Spamalot- Review

The Mitre Players
reviewed by Jenni Balow

There have been many exceptional nights at the Minack this season – but none better than the clippety-clopping Knights of the Round Table from Spamalot’s Camelot who have whistled-up a truly stunning show.

Its illuminated multi-colour turreted castle, topped by the pennant of St Piran, rivals St Michael’s Mount for spectacle, as the Mitre Players, directed by Julian Chenery, throw some light on the mystery of history.

Every performance for this Monty Python and the Holy Grail-inspired musical by Eric Idle and John Du Prez has been more than sold out for months, and no wonder. The Croydon based group was awarded a special licence to bring the show to the Minack, and are the only amateurs presenting Spamalot in England at the moment.

Armed with this Holy Grail of opportunities, and a consignment of coconut shells, true-leader Neil O’Gorman playing Arthur, King of the Britons, and a cast of 30 gallop up to the plate to show us the Bright Side of Life.

He might think he’s all alone, but the ever-grinning Patsy (Paul Grace) is there for him all the way, along with the “strong and hot” Ziggi Szarfranski as Lancelot and Mike Lilley as doubting Dennis Galahad.
This brilliant cast has several actors playing multiple parts including Simon Long as the very-amusing falsetto-voiced Prince Herbert, Peter Calver as Sir Robin, and Dave Price, who suffers the ‘odd scratch’, losing all his limbs as the Black Knight, and later hurls the holy hand grenade of Antioc to dispatch a blood thirsty killer rabbit. Thom McGowan has an outrageously Gallic accent as one of the French Taunters.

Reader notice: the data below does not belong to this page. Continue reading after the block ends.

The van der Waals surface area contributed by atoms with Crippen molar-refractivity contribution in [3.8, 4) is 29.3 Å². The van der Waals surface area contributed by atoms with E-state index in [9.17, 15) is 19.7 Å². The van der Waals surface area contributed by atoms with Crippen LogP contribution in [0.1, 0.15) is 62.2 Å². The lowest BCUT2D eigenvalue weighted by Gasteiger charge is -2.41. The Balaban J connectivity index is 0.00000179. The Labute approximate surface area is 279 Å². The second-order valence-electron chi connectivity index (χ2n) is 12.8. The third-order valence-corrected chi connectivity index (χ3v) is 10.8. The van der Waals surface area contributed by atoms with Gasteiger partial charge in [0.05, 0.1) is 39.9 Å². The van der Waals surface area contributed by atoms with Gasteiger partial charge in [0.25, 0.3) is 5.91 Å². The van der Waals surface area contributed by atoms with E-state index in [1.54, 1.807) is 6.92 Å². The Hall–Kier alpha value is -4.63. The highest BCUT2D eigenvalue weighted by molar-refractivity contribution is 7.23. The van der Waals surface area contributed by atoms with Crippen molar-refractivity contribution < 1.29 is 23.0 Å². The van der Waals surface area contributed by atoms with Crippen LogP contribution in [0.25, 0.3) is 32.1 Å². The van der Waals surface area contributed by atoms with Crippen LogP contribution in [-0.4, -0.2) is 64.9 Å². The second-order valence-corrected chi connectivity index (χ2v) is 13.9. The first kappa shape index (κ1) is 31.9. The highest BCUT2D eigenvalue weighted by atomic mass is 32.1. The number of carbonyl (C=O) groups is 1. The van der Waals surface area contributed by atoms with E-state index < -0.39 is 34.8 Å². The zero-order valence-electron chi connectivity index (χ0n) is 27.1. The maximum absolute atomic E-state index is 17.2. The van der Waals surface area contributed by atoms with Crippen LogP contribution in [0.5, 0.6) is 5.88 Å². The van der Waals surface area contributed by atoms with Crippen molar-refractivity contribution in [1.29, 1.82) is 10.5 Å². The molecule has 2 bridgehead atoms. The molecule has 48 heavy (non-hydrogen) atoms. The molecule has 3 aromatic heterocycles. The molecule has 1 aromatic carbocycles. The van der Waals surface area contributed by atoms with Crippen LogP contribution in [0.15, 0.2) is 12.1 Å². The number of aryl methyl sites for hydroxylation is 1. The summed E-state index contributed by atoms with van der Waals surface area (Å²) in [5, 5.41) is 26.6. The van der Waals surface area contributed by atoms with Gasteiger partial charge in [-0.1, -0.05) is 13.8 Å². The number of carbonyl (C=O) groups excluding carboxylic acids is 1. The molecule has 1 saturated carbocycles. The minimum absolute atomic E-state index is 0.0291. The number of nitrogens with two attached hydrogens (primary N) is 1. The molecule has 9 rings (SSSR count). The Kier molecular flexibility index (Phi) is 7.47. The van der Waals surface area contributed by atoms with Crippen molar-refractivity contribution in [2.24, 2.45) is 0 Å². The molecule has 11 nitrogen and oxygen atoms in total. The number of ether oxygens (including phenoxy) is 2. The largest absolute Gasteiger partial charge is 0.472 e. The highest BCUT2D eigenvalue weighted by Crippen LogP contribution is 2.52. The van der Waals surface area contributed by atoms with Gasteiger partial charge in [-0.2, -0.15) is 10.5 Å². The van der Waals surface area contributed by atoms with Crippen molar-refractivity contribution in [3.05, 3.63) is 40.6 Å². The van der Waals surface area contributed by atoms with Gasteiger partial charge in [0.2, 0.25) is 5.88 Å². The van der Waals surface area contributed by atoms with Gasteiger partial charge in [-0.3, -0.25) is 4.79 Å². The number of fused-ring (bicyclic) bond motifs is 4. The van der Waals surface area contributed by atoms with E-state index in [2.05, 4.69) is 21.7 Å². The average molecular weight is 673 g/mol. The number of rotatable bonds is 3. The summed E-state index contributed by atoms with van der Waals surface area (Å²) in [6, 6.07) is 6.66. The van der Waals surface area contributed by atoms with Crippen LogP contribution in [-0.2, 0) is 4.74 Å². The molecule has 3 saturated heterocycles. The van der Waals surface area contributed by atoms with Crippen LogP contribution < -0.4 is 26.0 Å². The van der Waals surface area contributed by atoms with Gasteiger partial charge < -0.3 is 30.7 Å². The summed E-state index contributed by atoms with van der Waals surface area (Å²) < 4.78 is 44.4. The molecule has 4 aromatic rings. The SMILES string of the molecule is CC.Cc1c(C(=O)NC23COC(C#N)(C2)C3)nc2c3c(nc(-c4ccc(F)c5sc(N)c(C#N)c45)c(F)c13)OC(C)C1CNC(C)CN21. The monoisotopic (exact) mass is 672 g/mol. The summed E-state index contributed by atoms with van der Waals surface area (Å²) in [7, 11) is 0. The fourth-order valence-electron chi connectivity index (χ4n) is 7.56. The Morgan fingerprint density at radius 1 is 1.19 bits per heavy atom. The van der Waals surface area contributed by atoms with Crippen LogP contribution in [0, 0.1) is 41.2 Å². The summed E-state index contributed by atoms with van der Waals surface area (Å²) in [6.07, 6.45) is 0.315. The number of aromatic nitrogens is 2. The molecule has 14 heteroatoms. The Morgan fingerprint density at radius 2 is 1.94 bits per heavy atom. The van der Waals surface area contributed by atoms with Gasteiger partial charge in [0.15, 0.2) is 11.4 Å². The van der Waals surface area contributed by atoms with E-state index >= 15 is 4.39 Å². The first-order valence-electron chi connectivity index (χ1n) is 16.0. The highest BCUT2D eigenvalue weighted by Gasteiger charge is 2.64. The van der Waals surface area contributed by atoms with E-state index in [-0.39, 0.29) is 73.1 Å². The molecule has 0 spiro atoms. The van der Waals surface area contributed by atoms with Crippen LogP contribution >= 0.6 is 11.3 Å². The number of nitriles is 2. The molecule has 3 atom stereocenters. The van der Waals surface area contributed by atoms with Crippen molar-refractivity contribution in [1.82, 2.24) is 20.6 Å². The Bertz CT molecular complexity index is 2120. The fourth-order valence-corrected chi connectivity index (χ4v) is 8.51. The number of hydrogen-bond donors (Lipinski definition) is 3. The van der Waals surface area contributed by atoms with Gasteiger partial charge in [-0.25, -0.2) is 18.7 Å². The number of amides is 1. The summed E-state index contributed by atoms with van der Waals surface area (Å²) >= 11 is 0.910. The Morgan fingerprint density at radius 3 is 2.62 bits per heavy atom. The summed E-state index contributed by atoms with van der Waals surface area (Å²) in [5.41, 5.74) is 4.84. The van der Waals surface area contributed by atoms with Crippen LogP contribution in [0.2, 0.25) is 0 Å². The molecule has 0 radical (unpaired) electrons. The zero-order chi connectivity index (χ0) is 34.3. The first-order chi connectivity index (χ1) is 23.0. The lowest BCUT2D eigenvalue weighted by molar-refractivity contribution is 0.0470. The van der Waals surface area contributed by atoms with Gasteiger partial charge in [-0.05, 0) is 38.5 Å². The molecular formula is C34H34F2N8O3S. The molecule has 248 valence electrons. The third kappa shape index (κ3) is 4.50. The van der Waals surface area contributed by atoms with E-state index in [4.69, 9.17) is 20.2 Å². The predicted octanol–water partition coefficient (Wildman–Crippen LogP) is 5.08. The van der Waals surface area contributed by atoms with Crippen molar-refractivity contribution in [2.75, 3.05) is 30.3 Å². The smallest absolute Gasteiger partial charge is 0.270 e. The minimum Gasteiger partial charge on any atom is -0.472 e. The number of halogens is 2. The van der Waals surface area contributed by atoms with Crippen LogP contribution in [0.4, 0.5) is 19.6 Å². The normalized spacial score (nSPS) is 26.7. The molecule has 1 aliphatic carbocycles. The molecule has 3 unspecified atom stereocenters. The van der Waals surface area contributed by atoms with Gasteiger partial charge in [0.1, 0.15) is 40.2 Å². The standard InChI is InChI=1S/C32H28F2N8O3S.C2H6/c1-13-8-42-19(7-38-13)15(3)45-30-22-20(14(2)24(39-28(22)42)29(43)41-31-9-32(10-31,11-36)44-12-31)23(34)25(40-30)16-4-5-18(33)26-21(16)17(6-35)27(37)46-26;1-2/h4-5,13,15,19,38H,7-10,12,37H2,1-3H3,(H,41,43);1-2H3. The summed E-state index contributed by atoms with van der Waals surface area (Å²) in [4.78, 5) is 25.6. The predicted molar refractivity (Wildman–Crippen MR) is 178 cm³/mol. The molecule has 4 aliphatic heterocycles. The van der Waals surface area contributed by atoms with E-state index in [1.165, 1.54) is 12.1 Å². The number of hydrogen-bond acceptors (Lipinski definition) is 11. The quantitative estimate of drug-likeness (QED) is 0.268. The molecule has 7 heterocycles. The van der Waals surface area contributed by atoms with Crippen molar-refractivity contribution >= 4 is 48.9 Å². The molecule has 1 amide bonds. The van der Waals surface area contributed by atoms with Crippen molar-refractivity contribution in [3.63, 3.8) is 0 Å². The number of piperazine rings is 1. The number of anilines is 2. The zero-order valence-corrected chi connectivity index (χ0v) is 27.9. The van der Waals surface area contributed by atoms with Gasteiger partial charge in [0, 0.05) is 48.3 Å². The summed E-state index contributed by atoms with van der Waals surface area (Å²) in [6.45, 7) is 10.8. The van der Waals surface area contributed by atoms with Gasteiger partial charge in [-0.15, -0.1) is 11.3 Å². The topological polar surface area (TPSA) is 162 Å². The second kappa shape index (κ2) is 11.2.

The Lady of the Lake, Joanna Morrison, referred to as “that watery tart”, and “an aquatic bint” knows that whatever happened to her part, she’s a real star of this show with a big voice.

The set is also a winner, designed by Jill Wilson and put together by Alan Collins, Paul Adams, Paul Bowles, Derek Lee and Sue Long, with lighting by Alan Bishop, sound by James McLeod and special effects by Andy Thompson.

The band is superb once again under the direction of Mitre co-founder Colin Warnock, with lots of movement choreographed by Helen Harman, and costumes by Carolyn Chenery and Anna Warnock.
We knew it would be absurd, rude and very silly – and that’s just what it was, sending us whistling all the way home.